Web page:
Rule #2: Support Yourself Actively and Passively.

This rule will illustrate the difference between passive and active postural stability, as well as the appropriate balance that’s needed between the two. Let’s get some definitions out of the way first.

Generally speaking, passive stability is using something other than balanced muscular effort to adopt and maintain a desired position. Passive stability can either be anatomical or external in nature. Anatomical passive stability utilizes one’s passive stability structures such as joint capsules, cartilage, and ligaments to find stability in a position, while external passive stability utilizes an external item for extra support when attempting to maintain a position. When dealing with passive stability of any type, the common denominator is finding a stable position while decreasing relative muscular effort.

Active postural stability, on the other hand, refers to the use of muscles to maintain a desired position. In order to optimize muscle activity during static and dynamic postures, the attachments of the muscles must be positioned so that the muscles contract in a balanced way. In addition, the position should minimize energy expenditure against the pull of gravity.

For clarification on how best to determine optimal positioning based on the above definitions, let’s illustrate a common static and dynamic example.

i. Static postural stability: Sitting in a chair

No matter what, this common static position will never be ideal for postural stability due to the severe muscle imbalances inherent to sitting with your hips and knees in 90 degrees of flexion. However, sitting with the head and shoulders substantially in front of the line of gravity makes a bad situation even worse. The further forward the head and shoulders travel out in front of this line, the more effort the muscles that hold up the head and trunk must exert. More importantly, because the muscles in this case are overstretched and in a poor position to function in a balanced way, less resilient structures such as ligaments and joint capsules/cartilages are forced to pick up the slack.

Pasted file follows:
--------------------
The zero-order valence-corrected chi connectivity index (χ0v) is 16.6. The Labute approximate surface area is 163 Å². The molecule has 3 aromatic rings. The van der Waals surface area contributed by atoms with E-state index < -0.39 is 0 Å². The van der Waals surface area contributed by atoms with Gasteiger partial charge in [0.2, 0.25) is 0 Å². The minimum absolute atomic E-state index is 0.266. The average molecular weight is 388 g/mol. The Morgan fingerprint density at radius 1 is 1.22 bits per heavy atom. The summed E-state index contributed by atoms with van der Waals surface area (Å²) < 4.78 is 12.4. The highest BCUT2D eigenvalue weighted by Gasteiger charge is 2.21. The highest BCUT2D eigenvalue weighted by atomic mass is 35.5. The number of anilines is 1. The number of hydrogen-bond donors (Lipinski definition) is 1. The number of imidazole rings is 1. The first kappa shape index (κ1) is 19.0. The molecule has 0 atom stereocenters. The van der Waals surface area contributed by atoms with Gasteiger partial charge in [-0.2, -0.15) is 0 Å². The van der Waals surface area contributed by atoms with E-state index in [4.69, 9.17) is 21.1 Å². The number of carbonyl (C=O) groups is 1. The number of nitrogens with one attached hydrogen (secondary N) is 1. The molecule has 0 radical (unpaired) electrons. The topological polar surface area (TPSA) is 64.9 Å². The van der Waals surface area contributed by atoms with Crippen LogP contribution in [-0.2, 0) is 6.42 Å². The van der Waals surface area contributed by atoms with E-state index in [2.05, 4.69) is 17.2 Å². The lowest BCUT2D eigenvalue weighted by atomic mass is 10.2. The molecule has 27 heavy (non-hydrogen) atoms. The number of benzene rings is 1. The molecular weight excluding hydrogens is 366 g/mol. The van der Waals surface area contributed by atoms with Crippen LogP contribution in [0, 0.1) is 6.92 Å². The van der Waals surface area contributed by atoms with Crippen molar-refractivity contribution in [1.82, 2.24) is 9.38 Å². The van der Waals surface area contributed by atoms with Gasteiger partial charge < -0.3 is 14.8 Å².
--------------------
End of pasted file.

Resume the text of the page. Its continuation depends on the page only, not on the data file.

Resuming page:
Thus, the most optimal default position in sitting is the one that minimizes the effort of your muscles and stress to your other more passive structures by allowing the head and shoulders to balance effortlessly in the line of gravity. (Feel free to take this opportunity to observe your own posture. Are your head and shoulders neatly stacked or forward like the pass from the 2000 Music City Miracle?)

NeckPosture

ii. Dynamic postural stability: Deadlifting a heavy load from the ground

In this dynamic example, the muscles of the hips, lower back, abdomen, and thorax will be in the most balanced position to lift the load when the pelvis is in a neutral position. That is to say, the lower back should neither be flexed nor extended. In this position, the muscles of the lower back are well balanced with that of the abdomen, and the hip extensors have a better opportunity to contract during the lift.

If the lift were initiated with the lower spine in an extended position, the position can still indeed be stable; however, the stability would come from passive anatomical structures such as the lumbar facet joints and ligaments of the anterior spine. This position increases compressive forces to the lower back and decreases the contractile ability of both the abdominals and hip extensors, as both of these muscle groups are now in an over-lengthened position.

DL posture